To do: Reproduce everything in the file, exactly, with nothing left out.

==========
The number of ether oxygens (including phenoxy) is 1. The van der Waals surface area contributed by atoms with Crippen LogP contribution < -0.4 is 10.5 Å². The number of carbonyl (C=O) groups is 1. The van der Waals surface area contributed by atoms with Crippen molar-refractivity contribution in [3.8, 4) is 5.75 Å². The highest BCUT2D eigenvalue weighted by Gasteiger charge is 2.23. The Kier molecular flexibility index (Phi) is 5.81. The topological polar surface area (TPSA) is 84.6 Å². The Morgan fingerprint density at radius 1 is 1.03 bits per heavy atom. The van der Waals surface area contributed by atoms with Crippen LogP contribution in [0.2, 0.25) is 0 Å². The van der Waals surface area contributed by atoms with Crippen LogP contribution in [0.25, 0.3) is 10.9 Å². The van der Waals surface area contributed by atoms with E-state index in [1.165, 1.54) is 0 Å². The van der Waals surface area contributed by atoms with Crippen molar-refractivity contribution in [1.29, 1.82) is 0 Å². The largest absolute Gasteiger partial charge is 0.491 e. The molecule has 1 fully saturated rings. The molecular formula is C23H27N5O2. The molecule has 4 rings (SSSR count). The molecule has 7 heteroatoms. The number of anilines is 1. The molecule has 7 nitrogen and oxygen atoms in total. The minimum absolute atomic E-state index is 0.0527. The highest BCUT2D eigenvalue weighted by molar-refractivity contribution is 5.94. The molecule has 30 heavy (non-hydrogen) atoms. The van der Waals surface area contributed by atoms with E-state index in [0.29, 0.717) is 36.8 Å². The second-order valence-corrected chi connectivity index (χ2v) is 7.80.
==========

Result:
The number of ether oxygens (including phenoxy) is 1. The van der Waals surface area contributed by atoms with Crippen LogP contribution < -0.4 is 10.5 Å². The number of carbonyl (C=O) groups is 1. The van der Waals surface area contributed by atoms with Crippen molar-refractivity contribution in [3.8, 4) is 5.75 Å². The highest BCUT2D eigenvalue weighted by Gasteiger charge is 2.23. The Kier molecular flexibility index (Phi) is 5.81. The topological polar surface area (TPSA) is 84.6 Å². The Morgan fingerprint density at radius 1 is 1.03 bits per heavy atom. The van der Waals surface area contributed by atoms with Crippen LogP contribution in [0.2, 0.25) is 0 Å². The van der Waals surface area contributed by atoms with Crippen LogP contribution in [0.25, 0.3) is 10.9 Å². The van der Waals surface area contributed by atoms with E-state index in [1.165, 1.54) is 0 Å². The van der Waals surface area contributed by atoms with Crippen molar-refractivity contribution in [1.29, 1.82) is 0 Å². The largest absolute Gasteiger partial charge is 0.491 e. The molecule has 1 fully saturated rings. The molecular formula is C23H27N5O2. The molecule has 4 rings (SSSR count). The molecule has 7 heteroatoms. The number of anilines is 1. The molecule has 7 nitrogen and oxygen atoms in total. The minimum absolute atomic E-state index is 0.0527. The highest BCUT2D eigenvalue weighted by molar-refractivity contribution is 5.94. The molecule has 30 heavy (non-hydrogen) atoms. The van der Waals surface area contributed by atoms with E-state index in [0.29, 0.717) is 36.8 Å². The second-order valence-corrected chi connectivity index (χ2v) is 7.80.